“The reason is that abortion is usually murder in secret and it lays axe to human life at its root,” he said. With nearly 50 million abortions since Roe v. Wade, Newman said Obama would seek to make “hidden murder” a legally protected right, and anyone who voted to give him such power “will be complicit in the legal holocaust which will follow.”
Asked about the moral weight of abortion, Gajdosik said that if only three abortions per year took place in the United States, while an objectively immoral war took thousands of innocent lives, then the war might outweigh abortion as a moral concern.
As it is, he said, the weight of large numbers of innocents “slaughtered” should be the overwhelming issue of concern to Catholics.
Gajdosik said that for someone to be guilty of cooperating with evil, a person would have to know what’s at stake and purposefully vote anyway for the candidate who supports legalized abortion.
Newman said, “An uninformed vote is an irresponsible vote,” and that no informed voter this year could have mistaken the candidates’ abortion positions.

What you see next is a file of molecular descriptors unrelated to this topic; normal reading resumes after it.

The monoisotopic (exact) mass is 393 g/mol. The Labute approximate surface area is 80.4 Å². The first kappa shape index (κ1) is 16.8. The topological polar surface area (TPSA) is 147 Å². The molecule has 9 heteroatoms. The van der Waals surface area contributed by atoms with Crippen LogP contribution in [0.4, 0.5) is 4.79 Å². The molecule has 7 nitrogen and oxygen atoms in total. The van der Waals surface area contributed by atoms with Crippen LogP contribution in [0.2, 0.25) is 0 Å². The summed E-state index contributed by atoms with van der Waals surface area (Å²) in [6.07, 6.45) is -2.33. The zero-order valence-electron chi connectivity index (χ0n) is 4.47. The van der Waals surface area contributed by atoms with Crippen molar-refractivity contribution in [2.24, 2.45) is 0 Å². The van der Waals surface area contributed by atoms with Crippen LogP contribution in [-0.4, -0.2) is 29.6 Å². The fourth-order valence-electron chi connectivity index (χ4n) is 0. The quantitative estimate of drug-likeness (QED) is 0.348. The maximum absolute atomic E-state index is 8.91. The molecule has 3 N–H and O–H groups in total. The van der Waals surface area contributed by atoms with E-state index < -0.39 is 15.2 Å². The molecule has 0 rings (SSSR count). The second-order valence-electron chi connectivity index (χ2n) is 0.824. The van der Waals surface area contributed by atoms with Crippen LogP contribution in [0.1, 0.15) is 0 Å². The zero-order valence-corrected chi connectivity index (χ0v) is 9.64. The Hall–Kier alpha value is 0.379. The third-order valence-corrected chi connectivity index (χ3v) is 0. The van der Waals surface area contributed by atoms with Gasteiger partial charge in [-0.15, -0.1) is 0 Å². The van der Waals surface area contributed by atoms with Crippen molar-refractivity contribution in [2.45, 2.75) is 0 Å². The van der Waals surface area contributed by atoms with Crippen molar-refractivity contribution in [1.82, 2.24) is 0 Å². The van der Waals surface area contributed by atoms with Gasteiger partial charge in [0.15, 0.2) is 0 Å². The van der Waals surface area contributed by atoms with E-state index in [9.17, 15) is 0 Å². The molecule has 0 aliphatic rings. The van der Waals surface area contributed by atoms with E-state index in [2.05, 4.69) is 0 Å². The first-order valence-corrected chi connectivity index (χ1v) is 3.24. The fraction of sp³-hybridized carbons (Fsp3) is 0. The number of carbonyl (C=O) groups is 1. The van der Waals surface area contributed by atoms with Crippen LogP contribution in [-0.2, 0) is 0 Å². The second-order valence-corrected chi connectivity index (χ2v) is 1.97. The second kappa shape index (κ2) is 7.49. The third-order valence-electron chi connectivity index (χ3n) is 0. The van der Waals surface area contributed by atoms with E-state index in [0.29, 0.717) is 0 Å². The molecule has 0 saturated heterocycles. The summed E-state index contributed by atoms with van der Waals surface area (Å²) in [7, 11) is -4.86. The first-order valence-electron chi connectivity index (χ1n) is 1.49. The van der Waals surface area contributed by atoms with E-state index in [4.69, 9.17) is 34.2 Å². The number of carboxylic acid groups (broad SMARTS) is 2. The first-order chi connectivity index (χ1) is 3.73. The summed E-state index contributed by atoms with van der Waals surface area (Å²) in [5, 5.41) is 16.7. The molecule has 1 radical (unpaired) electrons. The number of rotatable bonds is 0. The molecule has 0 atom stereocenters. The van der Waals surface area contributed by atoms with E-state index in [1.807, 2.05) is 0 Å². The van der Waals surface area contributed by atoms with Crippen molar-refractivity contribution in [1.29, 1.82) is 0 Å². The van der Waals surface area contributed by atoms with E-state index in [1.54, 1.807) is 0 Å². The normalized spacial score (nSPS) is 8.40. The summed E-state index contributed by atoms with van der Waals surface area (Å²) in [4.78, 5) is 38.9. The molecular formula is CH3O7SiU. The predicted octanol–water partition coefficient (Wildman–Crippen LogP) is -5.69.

No matter the intention of the voter, Newman said a vote for Obama is “material cooperation” with his goal of extending the use of lethal violence against unborn children.
Asked if he would actively deny the sacraments to Obama voters, Newman said he won’t because the church teaches that no one is denied communion unless it would cause “grave scandal,” such as in the case of a notorious public sinner.
However, he said he’ll continue to teach the necessity of being in “full, visible communion” with the church before receiving the sacraments.
*** What I love most about this is the pure boneheadedness of it all. Here’s a priest who won’t give communion to those who support abortion rightsâ€”and yet, he’ll not only acknowledge, but encourage, those people who vote for less environmentally friendly positions; the ongoing Iraq war; the horrors of Gitmo; on and on.
Hey, the priest has a right to believe whatever he feels important. But, Jesus, have some perspective.